realize that weaving the two together to stay on track and succeed will become much easier.
Once you’ve defined your “all,” don’t worry about being perfect or “right” all the time. Speak up without the fear of being
wrong. Many times in business there isn’t a single answer or
right way to do things.
Be willing to take risks and push ahead even without all the
information. It’s important to know that you’re not going to
please everyone; nor should you aspire to. As long as you’re
true to yourself, you can feel confident in the choices you make
along the way.
Sources of insights and inspiration: There are so many that it
is hard to choose! I love Twitter and LinkedIn as social media
platforms for keeping up-to-date on industry news and trends.
But when I’m looking for advice and inspiration, it’s the
people around me that have the most impact. My husband,
three kids, sister and friends all help me to put things into
perspective, take a deep breath and figure out a way forward.
Sometimes, just spending time with family and friends is the
food for your soul that you need to keep going!
Chief Information Officer,
Commonwealth Financial Network
Accomplishment(s): Assisting Commonwealth Financial
Network with successfully launching its Fintech spinout,
Advisor360°, while maintaining and building out a thriving
Technology department within the RIA-B/D.
While Advisor360° is focused on a fully unified suite of tools
that helps financial advisors serve their clients and grow their
books of business, the Commonwealth Technology team is
focused on indispensable service to our advisors and delivering intuitive and integrated back-office tools.
This dedication is why we are ranked #1 in overall satisfaction among independent advisors by J.D. Power for the sixth
straight time. I credit this success to defining a clear IT vision,
strategy, and roadmap, as well as to empowering a great team
of technology leaders.
How to get more women into Wealth Tech: Women today are
earning more and exerting greater financial influence as clients,
and research has revealed that diverse leadership strengthens
organizations. There has never been a better time for women
to be part of Wealth Tech and innovation in financial services.
I would encourage more women to apply regardless of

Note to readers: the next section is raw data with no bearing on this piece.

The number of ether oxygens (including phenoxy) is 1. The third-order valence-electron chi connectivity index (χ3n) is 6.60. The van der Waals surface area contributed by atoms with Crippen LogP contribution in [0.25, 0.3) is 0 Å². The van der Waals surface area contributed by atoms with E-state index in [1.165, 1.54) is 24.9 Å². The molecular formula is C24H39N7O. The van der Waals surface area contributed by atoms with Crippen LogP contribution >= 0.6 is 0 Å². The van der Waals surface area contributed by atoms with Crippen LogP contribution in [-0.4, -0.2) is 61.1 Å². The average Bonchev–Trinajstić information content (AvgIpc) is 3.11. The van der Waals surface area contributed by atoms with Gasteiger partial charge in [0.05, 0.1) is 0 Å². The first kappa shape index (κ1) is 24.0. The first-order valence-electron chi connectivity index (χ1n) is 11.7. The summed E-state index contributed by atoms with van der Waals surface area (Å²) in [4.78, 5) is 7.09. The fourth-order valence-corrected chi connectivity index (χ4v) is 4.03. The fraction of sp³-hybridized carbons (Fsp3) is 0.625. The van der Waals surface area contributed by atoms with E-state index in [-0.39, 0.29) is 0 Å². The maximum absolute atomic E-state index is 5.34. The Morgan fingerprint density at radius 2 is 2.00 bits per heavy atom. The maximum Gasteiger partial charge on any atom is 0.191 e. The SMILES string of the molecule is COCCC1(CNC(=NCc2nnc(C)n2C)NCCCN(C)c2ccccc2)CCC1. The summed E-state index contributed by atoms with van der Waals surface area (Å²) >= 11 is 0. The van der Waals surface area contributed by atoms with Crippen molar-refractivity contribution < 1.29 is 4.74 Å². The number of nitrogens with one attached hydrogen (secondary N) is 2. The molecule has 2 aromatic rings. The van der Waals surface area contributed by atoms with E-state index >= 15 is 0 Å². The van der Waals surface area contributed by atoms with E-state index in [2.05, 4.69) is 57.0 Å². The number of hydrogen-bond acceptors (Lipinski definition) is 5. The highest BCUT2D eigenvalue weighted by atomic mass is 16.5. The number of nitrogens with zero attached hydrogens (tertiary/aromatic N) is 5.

whether they have the “perfect” background. Some may
believe that to work in Wealth Tech, one must possess a strong
technical and financial background. While these skills are in
high demand, someone who can think critically and who pos-
sesses strong problem-solving and leadership skills is just as
strong a candidate.
In addition, organizations can invite more women into
their workforce by being intentional with job postings. We
can encourage more women to apply by expressing interest in
candidates excited about the opportunity and willing to learn,
even if they may not be the perfect fit on paper.
Advice for those starting out: Build relationships and collaborate early on in your career. While networking can feel
uncomfortable and time consuming, it offers a wealth of
opportunities, as well as the chance for growth. Bring along a
friend or colleague to make it less daunting.
Given the rapid pace of change in technology, it’s important
to view the technology learning curve as perpetual and to lead
with the mindset of a lifelong learner. You will continually add
value to your organization this way.
Life is short, and we spend a lot of time in the workplace, so
treat everyone with respect, bring your sense of humor to work
with you, and try to be cognizant of your legacy and the lasting
impression you will have on other people.
One aspect of Commonwealth that I’ve found to be truly
inspiring is the emphasis the company places on treating
everyone with respect.
Take the time to travel and work abroad, particularly early
in your career when you have fewer personal commitments.
This forces you to step outside your comfort zone and helps
broaden your perspective.
Originally from Ireland, I have been fortunate to have
had the opportunity to work in Ireland, England, Germany,
Australia, and the U.S., which exposed me to different working styles and ways of doing business. It gave me the chance to
develop cross-cultural communication skills.
Take risks, particularly early in your career when you have
time to recover. Should you fail, it provides a wonderful opportunity to learn and grow. Just remember not to dwell on it or
repeat your mistakes.
Sources of insights and inspiration: There is a wealth of material, conferences, and podcasts available today to help others
gain valuable industry knowledge, with topics ranging from
what’s trending in the advisory and advisory technology spaces all the way to leadership and security intelligence.
From a security perspective, the Financial Services
Information Sharing and Analysis Center (FS-ISAC) is a valuable source for real-time global financial industry cyber and
physical threat intelligence. For overall business and leadership content, I like the “Harvard Business Review” podcast. I
turn to experts such as Michael Kitces and “The Wall Street
Journal” for specific industry and Fin Tech related information around the advisory business, and I tune into TED Talks
frequently for inspiration.